Historically, and certainly from a European or US perspective, Australia has been regarded as a comparatively “easy” jurisdiction in which to obtain patent claims of relatively broad scope. Two principle reasons accounted for this: the relatively low threshold for establishing non-obviousness and the applicant friendly disclosure (enablement) and support (“fair basis”) requirements.
However, following the introduction of the Intellectual Property Laws Amendment (Raising the Bar) Act changes made to the disclosure and support requirements have had a significant effect on allowable claim scope, particularly in the chemical and life sciences sector. Inconsistent examination practice and lack of judicial guidance has made it difficult to determine with any degree of certainty what claim scope may be allowable. Furthermore, comparison of recent examination practices between Australia, the US and Europe has revealed instances where disclosure and support objections were raised in Australia, but not for equivalent claims in Europe or the US.
Disclosure and support requirements
The disclosure requirement imposes on applicants to teach the skilled reader how to put an invention into practice. Under “old” Australian law (prior to 15 April 2013) it was well established that there was no requirement for a claim to be enabled over its full scope. An applicant might therefore fulfill the disclosure requirement, and obtain relatively broad claims, by teaching the skilled person only one way of practicing an invention.
The support requirement dictates how broadly the applicant may claim an invention. Under the “old” law support was handled through the concept of “fair basis”. To fulfill this requirement it was generally enough for there to be consistency between the claims and the description.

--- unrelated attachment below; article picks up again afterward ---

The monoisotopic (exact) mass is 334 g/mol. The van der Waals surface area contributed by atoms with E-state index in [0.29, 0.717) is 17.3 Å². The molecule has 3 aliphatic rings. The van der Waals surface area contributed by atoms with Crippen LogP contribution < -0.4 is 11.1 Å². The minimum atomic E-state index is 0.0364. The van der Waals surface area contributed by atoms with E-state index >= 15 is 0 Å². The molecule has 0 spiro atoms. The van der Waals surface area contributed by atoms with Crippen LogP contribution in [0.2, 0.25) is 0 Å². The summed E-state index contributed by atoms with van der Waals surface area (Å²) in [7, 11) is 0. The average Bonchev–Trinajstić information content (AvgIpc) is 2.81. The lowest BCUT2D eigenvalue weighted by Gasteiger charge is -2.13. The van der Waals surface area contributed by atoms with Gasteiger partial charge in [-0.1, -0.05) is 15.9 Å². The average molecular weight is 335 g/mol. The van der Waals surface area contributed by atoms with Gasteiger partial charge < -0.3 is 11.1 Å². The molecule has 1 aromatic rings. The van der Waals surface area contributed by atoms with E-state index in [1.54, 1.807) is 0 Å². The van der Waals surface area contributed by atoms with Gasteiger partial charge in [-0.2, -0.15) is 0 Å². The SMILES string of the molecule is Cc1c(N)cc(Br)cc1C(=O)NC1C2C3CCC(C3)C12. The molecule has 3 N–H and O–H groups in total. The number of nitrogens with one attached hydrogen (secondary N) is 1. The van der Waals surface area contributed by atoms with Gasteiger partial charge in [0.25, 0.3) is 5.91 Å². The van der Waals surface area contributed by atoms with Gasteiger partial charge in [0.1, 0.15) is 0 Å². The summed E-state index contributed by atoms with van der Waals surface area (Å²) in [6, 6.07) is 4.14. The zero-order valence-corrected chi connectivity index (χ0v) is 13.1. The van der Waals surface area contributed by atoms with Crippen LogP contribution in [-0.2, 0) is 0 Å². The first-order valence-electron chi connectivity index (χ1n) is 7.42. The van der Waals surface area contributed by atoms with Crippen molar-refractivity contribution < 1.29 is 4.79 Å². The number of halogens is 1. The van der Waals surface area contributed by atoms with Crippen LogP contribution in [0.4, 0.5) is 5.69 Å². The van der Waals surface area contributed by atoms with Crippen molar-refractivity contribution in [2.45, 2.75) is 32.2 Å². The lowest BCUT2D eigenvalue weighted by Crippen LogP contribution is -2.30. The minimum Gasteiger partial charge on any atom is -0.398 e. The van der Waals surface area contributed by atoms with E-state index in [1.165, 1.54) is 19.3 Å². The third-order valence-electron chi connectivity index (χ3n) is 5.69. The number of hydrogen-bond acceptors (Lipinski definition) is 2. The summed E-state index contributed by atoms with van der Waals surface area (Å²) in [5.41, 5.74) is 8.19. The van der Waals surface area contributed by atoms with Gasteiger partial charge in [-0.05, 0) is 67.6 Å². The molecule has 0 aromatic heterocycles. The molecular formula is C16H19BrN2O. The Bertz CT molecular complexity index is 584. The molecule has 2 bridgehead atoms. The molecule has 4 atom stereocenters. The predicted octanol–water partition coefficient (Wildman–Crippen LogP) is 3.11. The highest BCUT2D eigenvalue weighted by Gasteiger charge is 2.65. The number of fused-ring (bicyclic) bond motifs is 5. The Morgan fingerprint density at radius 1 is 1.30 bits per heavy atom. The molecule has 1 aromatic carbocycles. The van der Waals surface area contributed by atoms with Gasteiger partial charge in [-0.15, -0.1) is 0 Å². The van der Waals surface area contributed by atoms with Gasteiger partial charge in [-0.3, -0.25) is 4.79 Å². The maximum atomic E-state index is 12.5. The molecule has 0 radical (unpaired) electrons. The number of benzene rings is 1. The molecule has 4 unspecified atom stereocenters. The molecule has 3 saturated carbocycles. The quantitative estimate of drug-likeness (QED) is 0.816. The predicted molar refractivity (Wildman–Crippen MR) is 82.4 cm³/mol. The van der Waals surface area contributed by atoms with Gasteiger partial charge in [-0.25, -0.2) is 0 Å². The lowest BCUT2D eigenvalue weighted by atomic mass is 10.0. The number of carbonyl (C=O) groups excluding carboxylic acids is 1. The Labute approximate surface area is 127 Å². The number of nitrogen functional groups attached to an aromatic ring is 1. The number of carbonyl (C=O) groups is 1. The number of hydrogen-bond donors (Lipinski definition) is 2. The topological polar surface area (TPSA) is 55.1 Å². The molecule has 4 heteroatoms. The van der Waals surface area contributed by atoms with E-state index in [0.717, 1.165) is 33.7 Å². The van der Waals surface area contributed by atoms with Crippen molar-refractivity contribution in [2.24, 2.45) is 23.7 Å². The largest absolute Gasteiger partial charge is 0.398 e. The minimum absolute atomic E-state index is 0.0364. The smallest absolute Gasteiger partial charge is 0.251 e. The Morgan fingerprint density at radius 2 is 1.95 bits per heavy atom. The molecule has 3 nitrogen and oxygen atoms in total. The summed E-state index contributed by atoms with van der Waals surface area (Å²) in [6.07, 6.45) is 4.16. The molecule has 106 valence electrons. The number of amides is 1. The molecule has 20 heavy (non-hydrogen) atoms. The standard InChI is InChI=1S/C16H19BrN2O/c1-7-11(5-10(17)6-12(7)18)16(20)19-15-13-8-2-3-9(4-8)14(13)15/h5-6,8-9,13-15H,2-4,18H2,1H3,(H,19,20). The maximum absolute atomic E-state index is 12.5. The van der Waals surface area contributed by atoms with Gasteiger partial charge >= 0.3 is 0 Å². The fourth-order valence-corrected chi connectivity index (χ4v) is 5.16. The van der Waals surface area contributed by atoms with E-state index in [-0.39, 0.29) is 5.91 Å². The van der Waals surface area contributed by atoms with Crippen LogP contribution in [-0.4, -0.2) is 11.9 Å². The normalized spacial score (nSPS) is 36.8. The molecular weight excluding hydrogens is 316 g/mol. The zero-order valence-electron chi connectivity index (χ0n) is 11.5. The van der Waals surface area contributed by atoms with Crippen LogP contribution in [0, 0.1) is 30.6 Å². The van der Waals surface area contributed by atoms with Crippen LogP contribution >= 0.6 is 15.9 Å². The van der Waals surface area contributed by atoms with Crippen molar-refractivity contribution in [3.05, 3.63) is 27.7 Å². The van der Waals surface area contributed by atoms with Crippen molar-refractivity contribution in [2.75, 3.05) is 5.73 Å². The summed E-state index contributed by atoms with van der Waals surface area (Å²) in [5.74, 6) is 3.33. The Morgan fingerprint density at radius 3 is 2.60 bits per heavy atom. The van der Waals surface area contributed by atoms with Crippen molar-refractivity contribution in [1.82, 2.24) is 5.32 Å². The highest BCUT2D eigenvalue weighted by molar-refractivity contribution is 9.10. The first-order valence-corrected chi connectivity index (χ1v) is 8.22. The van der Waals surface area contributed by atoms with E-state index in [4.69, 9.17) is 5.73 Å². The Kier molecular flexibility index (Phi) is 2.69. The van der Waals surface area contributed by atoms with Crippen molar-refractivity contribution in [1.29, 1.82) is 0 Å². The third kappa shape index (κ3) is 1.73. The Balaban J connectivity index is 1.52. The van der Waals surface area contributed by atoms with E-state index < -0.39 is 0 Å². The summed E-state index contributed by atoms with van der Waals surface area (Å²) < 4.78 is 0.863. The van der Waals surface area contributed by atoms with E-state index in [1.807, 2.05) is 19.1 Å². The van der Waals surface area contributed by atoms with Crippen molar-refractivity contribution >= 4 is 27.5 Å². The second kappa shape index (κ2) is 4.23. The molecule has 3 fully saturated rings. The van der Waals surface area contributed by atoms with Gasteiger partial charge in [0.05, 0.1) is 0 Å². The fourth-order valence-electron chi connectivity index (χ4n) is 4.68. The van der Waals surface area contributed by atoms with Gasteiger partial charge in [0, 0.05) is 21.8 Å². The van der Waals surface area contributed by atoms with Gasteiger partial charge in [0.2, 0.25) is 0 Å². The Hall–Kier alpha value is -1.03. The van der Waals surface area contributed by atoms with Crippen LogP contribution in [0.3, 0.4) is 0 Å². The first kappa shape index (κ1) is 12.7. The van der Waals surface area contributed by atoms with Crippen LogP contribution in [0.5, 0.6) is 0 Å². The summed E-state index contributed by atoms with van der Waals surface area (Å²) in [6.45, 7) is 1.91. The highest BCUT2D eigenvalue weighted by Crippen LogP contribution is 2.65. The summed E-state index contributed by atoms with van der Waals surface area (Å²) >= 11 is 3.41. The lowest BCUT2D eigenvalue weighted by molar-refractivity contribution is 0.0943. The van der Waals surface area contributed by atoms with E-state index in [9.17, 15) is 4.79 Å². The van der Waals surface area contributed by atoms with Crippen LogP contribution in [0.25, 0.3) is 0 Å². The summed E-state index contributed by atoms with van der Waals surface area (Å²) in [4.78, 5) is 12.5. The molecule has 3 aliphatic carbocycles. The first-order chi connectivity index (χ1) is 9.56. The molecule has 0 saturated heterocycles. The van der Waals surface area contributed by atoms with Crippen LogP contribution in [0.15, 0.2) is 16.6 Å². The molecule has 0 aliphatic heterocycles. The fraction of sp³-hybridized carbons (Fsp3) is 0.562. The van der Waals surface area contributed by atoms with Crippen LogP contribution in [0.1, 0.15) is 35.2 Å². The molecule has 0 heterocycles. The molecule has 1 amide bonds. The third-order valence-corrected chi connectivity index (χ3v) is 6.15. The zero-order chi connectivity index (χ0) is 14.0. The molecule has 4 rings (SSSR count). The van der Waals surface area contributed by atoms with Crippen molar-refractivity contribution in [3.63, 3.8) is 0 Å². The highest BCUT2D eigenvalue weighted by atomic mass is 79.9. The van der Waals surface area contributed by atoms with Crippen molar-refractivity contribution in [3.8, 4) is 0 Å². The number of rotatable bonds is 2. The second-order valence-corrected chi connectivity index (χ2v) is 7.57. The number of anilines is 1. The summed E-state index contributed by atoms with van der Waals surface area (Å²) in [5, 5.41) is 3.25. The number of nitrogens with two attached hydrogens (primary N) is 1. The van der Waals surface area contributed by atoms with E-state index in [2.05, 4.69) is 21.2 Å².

Raising the bar
The Intellectual Property Laws Amendment (Raising the Bar) Act introduced a number of changes to the Australian patent legislation with the intent of raising the standard required for grant of a patent and to bring Australia’s patent laws into line with those of its major trading partners. The Raising the Bar Act applies to all patent applications for which a request for examination was filed on or after 15 April 2013.
The Explanatory Memorandum for the Intellectual Property Laws Amendment (Raising the Bar) Bill 2011 notes:
“the difference in substantive law in different countries causes unnecessary complexity and uncertainty for applicants seeking protection in Australia and other jurisdictions………having such different standards in different countries imposes costs on global innovators, who must familiarize themselves with the varying requirements”.
The Raising the Bar Act introduced the requirement that the description “disclose the invention in a manner which is clear enough and complete enough for the invention to be performed by a person skilled in the relevant art” (Complete Description Requirement).
In addition, the requirement that the claims be “fairly based” on the description was replaced with a requirement that the claims be “supported by” the description (Support Requirement).
Complete description requirement
This requirement was intended to align the disclosure requirement with that applying in other jurisdictions with the effect that sufficient information must be provided to enable the whole width of the claimed invention to be performed by the skilled person without undue burden, or the need for further invention.
The Explanatory Memorandum notes:
“The item is intended to modify the wording of paragraph 40(2)(a) of the Act so as to require enablement across the full width of the claims, while adopting language that is consistent with that used in other jurisdictions. The wording in the amendment is similar to s 14(3) of the UK patents legislation, which has been interpreted as imposing this requirement. The wording is also similar to art 83 of the European Patent Convention, which has been interpreted with similar effect. The intention is that paragraph 40(2)(a) be given, as close as is practicable, the same effect as the corresponding provisions of UK legislation and the European Patent Convention”.
The Memorandum further notes that a specification that provides a single example of the invention may satisfy the requirements, but only where the skilled person can extend the teaching of the specification to produce the invention across the full width of the claims, without undue burden, or the need for further invention. However, the Memorandum indicates it would be more likely that, where the claims are broad, the specification will need to give a number of examples or describe alternative embodiments or variations extending over the full scope of the claims.
The Explanatory Memorandum notes: